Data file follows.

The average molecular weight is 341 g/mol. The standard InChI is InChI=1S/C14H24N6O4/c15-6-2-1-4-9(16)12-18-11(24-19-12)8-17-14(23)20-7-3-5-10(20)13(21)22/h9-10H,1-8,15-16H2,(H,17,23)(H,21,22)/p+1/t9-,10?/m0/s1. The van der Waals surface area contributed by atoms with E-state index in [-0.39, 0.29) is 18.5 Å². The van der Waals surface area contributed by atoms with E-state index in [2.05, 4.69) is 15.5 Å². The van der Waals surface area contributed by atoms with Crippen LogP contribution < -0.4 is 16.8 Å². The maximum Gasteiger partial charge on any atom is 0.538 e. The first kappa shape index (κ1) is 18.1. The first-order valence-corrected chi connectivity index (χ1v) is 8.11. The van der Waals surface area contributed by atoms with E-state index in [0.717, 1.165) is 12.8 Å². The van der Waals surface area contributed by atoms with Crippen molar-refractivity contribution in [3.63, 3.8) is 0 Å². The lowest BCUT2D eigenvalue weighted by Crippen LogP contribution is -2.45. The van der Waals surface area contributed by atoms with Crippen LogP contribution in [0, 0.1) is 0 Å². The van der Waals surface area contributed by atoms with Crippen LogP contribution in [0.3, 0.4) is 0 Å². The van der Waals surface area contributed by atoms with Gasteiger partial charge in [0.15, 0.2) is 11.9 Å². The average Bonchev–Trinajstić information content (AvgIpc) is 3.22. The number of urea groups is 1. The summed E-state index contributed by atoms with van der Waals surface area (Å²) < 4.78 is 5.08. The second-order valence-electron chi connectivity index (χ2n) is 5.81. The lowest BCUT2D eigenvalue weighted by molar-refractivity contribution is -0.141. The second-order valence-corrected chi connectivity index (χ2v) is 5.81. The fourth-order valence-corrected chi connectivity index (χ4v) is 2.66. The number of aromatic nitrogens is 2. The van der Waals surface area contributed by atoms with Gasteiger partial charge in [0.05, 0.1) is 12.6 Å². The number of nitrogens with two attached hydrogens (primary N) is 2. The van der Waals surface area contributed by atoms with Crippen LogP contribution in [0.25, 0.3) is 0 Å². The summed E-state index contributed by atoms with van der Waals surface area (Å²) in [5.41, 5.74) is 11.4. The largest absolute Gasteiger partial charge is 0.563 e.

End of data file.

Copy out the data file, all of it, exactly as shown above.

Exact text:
The average molecular weight is 341 g/mol. The standard InChI is InChI=1S/C14H24N6O4/c15-6-2-1-4-9(16)12-18-11(24-19-12)8-17-14(23)20-7-3-5-10(20)13(21)22/h9-10H,1-8,15-16H2,(H,17,23)(H,21,22)/p+1/t9-,10?/m0/s1. The van der Waals surface area contributed by atoms with E-state index in [-0.39, 0.29) is 18.5 Å². The van der Waals surface area contributed by atoms with E-state index in [2.05, 4.69) is 15.5 Å². The van der Waals surface area contributed by atoms with Crippen LogP contribution < -0.4 is 16.8 Å². The maximum Gasteiger partial charge on any atom is 0.538 e. The first kappa shape index (κ1) is 18.1. The first-order valence-corrected chi connectivity index (χ1v) is 8.11. The van der Waals surface area contributed by atoms with E-state index in [0.717, 1.165) is 12.8 Å². The van der Waals surface area contributed by atoms with Crippen molar-refractivity contribution in [3.63, 3.8) is 0 Å². The lowest BCUT2D eigenvalue weighted by Crippen LogP contribution is -2.45. The van der Waals surface area contributed by atoms with Crippen LogP contribution in [0, 0.1) is 0 Å². The van der Waals surface area contributed by atoms with Crippen LogP contribution in [0.3, 0.4) is 0 Å². The van der Waals surface area contributed by atoms with Gasteiger partial charge in [0.15, 0.2) is 11.9 Å². The average Bonchev–Trinajstić information content (AvgIpc) is 3.22. The number of urea groups is 1. The summed E-state index contributed by atoms with van der Waals surface area (Å²) < 4.78 is 5.08. The second-order valence-electron chi connectivity index (χ2n) is 5.81. The lowest BCUT2D eigenvalue weighted by molar-refractivity contribution is -0.141. The second-order valence-corrected chi connectivity index (χ2v) is 5.81. The fourth-order valence-corrected chi connectivity index (χ4v) is 2.66. The number of aromatic nitrogens is 2. The van der Waals surface area contributed by atoms with Gasteiger partial charge in [0.05, 0.1) is 12.6 Å². The number of nitrogens with two attached hydrogens (primary N) is 2. The van der Waals surface area contributed by atoms with Crippen LogP contribution in [0.25, 0.3) is 0 Å². The summed E-state index contributed by atoms with van der Waals surface area (Å²) in [5.41, 5.74) is 11.4. The largest absolute Gasteiger partial charge is 0.563 e.